Funding: What’s in it for me?

On Tuesday, some members of Victoria’s tech community had their turn to experience a boot-camp style introduction to venture capital, courtesy of the California Market Access Program for Canadian Technology Companies (via the Canadian Trade Commissioner Service). See this PDF brochure for additional info, as well as previous posts on Techvibes announcing the program. Calgary already checked in how that city’s Sept.11 event went.

Victoria was the last stop on the program’s five-city tour. Although I didn’t attend this boot-camp myself, I caught up yesterday with Rian Bowden of Daily Splice, who did attend.

Here’s a nutshell recap: Eighteen Victoria companies participated. Some of the companies Rian recalled included start-ups like Oprius and Projjex, as well as Dark Matter Labs, and I believe Rian also mentioned EDS Advanced Solutions, a more established company. Each company was represented by several people, which brought total attendance to around sixty.

After an initial hour or so of presentations from the boot camp hosts, the day unfolded: the eighteen companies divided into two groups of nine, as eight judges (four local, four from California) listened to their pitches. Each company had ten minutes to present – with an additional five minutes allocated for feedback, mostly couched as potential investor questions.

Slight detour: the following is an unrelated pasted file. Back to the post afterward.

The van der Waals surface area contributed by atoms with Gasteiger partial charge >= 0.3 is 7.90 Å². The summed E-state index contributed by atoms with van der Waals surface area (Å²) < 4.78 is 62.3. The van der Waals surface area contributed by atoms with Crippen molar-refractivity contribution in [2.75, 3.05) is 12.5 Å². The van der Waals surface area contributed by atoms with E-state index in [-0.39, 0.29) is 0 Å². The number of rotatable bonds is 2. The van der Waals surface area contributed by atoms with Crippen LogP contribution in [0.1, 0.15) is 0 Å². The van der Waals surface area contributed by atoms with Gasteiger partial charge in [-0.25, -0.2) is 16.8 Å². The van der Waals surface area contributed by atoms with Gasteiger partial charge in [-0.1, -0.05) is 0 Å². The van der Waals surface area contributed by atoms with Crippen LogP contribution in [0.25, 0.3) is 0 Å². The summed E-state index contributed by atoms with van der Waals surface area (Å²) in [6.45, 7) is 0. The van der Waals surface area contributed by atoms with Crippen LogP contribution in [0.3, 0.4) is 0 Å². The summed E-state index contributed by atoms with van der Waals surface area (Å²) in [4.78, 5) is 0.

Along with the expected, “What’s the business model?” question, another key question – which apparently had the most potential for throwing people off-balance – was the forthright investor question, “What’s in it for me?” That is, how much do I (as a potential investor) get of your company, if I invest in you? Most of the companies in the room had a clear idea of what the dollar amount was that they were looking for (it varied from between $300K to $1M), but answering what might be called the equity grant math question was harder to pin down.

Overall, it seems Victoria participants made a good impression at this event. In turn, the companies also came away with lessons on when and how to pitch, and that VC money isn’t the only source of funding. There are angel investors, family, and friends, small loans, boot-strapping, personal money, and – in Canada – government incentives (see the SR&ED, pronounced “shred,” program, for example).

But regardless of the source, proper funding remains an issue for any business. If you’re growing a company into that next level, it’s hard to compete when you’re underfunded, and hard to grow to that next level without burning out (or starving) first.